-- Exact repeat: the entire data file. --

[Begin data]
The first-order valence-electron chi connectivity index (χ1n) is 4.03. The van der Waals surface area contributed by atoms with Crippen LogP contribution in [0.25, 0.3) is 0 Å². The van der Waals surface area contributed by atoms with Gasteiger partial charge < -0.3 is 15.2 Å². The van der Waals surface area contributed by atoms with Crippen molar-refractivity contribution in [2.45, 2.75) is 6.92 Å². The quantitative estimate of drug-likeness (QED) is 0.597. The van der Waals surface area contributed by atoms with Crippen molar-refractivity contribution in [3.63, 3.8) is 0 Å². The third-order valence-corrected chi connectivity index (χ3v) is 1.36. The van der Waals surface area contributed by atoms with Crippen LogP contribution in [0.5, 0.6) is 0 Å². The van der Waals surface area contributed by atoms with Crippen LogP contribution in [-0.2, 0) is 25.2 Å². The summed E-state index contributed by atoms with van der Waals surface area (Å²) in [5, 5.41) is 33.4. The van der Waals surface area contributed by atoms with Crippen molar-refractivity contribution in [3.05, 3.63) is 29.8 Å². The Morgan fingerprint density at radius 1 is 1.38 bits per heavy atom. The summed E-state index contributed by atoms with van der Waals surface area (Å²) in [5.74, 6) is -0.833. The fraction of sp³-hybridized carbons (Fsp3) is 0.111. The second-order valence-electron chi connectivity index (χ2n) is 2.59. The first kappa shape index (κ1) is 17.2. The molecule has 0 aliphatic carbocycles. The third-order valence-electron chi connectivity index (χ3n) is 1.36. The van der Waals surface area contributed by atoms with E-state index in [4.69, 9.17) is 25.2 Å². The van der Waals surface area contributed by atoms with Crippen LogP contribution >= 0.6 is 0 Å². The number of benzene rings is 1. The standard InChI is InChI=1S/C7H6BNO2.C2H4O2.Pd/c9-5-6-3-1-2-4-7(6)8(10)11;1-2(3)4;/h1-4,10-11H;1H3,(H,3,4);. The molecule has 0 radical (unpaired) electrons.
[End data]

The first-order valence-electron chi connectivity index (χ1n) is 4.03. The van der Waals surface area contributed by atoms with Crippen LogP contribution in [0.25, 0.3) is 0 Å². The van der Waals surface area contributed by atoms with Gasteiger partial charge < -0.3 is 15.2 Å². The van der Waals surface area contributed by atoms with Crippen molar-refractivity contribution in [2.45, 2.75) is 6.92 Å². The quantitative estimate of drug-likeness (QED) is 0.597. The van der Waals surface area contributed by atoms with Crippen molar-refractivity contribution in [3.63, 3.8) is 0 Å². The third-order valence-corrected chi connectivity index (χ3v) is 1.36. The van der Waals surface area contributed by atoms with Crippen LogP contribution in [0.5, 0.6) is 0 Å². The van der Waals surface area contributed by atoms with Crippen LogP contribution in [-0.2, 0) is 25.2 Å². The summed E-state index contributed by atoms with van der Waals surface area (Å²) in [5, 5.41) is 33.4. The van der Waals surface area contributed by atoms with Crippen molar-refractivity contribution in [3.05, 3.63) is 29.8 Å². The Morgan fingerprint density at radius 1 is 1.38 bits per heavy atom. The summed E-state index contributed by atoms with van der Waals surface area (Å²) in [5.74, 6) is -0.833. The fraction of sp³-hybridized carbons (Fsp3) is 0.111. The second-order valence-electron chi connectivity index (χ2n) is 2.59. The first kappa shape index (κ1) is 17.2. The molecule has 0 aliphatic carbocycles. The third-order valence-electron chi connectivity index (χ3n) is 1.36. The van der Waals surface area contributed by atoms with E-state index in [4.69, 9.17) is 25.2 Å². The van der Waals surface area contributed by atoms with Crippen LogP contribution >= 0.6 is 0 Å². The number of benzene rings is 1. The standard InChI is InChI=1S/C7H6BNO2.C2H4O2.Pd/c9-5-6-3-1-2-4-7(6)8(10)11;1-2(3)4;/h1-4,10-11H;1H3,(H,3,4);. The molecule has 0 radical (unpaired) electrons.